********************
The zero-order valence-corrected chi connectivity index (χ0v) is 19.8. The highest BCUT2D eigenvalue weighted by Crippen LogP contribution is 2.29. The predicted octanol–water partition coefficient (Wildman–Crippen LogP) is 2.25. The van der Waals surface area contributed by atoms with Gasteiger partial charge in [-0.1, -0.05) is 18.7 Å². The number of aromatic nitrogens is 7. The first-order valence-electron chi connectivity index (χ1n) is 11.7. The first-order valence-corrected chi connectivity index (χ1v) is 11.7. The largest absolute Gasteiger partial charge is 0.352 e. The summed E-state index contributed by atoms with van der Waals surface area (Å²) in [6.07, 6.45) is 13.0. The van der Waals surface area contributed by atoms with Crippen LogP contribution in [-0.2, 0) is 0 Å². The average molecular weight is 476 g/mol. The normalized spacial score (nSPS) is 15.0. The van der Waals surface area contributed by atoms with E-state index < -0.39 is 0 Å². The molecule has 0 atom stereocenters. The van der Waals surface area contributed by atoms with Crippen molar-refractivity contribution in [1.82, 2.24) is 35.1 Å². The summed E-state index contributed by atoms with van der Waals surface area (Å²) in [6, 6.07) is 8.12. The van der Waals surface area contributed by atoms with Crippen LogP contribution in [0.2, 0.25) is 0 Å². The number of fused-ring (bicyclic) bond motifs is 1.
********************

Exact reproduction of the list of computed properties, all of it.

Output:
The zero-order valence-corrected chi connectivity index (χ0v) is 19.8. The highest BCUT2D eigenvalue weighted by Crippen LogP contribution is 2.29. The predicted octanol–water partition coefficient (Wildman–Crippen LogP) is 2.25. The van der Waals surface area contributed by atoms with Gasteiger partial charge in [-0.1, -0.05) is 18.7 Å². The number of aromatic nitrogens is 7. The first-order valence-electron chi connectivity index (χ1n) is 11.7. The first-order valence-corrected chi connectivity index (χ1v) is 11.7. The largest absolute Gasteiger partial charge is 0.352 e. The summed E-state index contributed by atoms with van der Waals surface area (Å²) in [6.07, 6.45) is 13.0. The van der Waals surface area contributed by atoms with Crippen LogP contribution in [-0.2, 0) is 0 Å². The average molecular weight is 476 g/mol. The normalized spacial score (nSPS) is 15.0. The van der Waals surface area contributed by atoms with E-state index < -0.39 is 0 Å². The molecule has 0 atom stereocenters. The van der Waals surface area contributed by atoms with Crippen molar-refractivity contribution in [1.82, 2.24) is 35.1 Å². The summed E-state index contributed by atoms with van der Waals surface area (Å²) in [6, 6.07) is 8.12. The van der Waals surface area contributed by atoms with Crippen LogP contribution in [0.2, 0.25) is 0 Å². The number of fused-ring (bicyclic) bond motifs is 1.